Uri has been an avid amateur photographer for many years. The word “amateur” does him disservice because he does a beautiful job and IMHO is as good as a pro, but I use the word to indicate that he does this for the fun and love of the activity, not for the money. He never made a business out of it and intentionally so. A true artist. His work was presented several times in galleries and won prizes. Here are some examples of his work.
A few years ago, Uri started expanding into video. He does the whole production: filming, recording, directing, editing, etc. Here is a collection of his work.
Well, this blog is about music, so this brings me to the music in Uri’s videos. Uri is very particular about the music he uses in his videos and I love his choices (at least most of them). So go ahead and view the clips. The videos are very beautiful, and if you are Israeli or Jewish with love for that country and culture you will have a real treat. View the clips and pay special attention to the music and how it fits and flows with the visuals. And note the very exacting level of scrutiny Uri puts in his work. He is a perfectionist 🙂
In future posts, I will say some more specific things about some of these clips. Right now, I want to point out a little gem: Atai’s Garden is a beautiful documentary about nature and a wonderful man and if you watch it patiently, you will find a lovely musical surprise at the end.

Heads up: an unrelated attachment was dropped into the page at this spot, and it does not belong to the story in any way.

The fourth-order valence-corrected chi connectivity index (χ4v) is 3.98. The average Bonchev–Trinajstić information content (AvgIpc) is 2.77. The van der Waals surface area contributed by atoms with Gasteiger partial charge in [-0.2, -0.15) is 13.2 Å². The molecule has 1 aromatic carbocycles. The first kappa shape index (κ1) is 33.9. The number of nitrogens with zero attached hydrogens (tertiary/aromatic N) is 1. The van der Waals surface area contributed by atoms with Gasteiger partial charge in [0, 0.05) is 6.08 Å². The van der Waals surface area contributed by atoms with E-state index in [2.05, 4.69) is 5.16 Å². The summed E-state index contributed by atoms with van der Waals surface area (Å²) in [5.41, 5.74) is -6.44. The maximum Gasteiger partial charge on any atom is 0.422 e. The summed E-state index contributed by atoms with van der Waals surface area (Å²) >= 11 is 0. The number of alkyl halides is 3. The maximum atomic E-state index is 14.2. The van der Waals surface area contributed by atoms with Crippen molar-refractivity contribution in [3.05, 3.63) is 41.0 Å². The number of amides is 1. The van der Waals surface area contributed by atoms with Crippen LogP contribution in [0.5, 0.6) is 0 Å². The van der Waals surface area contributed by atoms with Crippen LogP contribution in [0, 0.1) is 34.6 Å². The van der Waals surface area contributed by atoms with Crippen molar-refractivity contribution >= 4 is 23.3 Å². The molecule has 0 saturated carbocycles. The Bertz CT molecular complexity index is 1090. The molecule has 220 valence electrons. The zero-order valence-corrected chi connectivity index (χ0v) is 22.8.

Thank you Uri. Continue the great job and share with us.
As you probably know by now, I was born and grew up in Israel. Naturally, a great part of my musical “baggage” is Israeli music, which is mostly in Hebrew. Israel was always more open to world music than the US, so we were exposed to music from around the world. I will sometimes write about non-English music and this category – The World – will be the home for these posts.
I always thought the Beatles were the greatest pop/rock band ever. I still think so. Yes, today much of their work sounds naive and sort of silly/childish. But back then they were by far the trail blazers. They didn’t just bring a new style of singing. They defined a whole new culture. Only people, who grew up with the Beatles, can understand and appreciate their groundbreaking work. And I’m not even talking about their commercial success, still unrivaled to this day.
I am generally not a big fan of covers of great originals. If the original performance was good, any cover just “kills the fun” for me. No wonder then that I am even less excited about covers of Beatles songs. How dare somebody imitate the Fab Four? But as time goes by, here and there I encounter a nice surprise – a cover of a Beatles song that I actually like. Here is one I “discovered” just a few days ago.
I was watching A Musicares Tribute to Paul McCartney. One of the songs there really made me jump up and dance, more even than the Beatles’ original performance. Neil Young and Crazy Horse doing I Saw Her Standing There.
I am generally not a big fan of Neil Young either. I just don’t like his high-pitched and nosy voice. But here it worked great. The band just felt down to earth, unpretentious, having fun. Felt more like a bunch of people in a bar just standing up and having some improvised fun. The performance wasn’t the cleanest and highest quality but they produced a great sound and rhythm. You just have to get up and dance. Good job guys.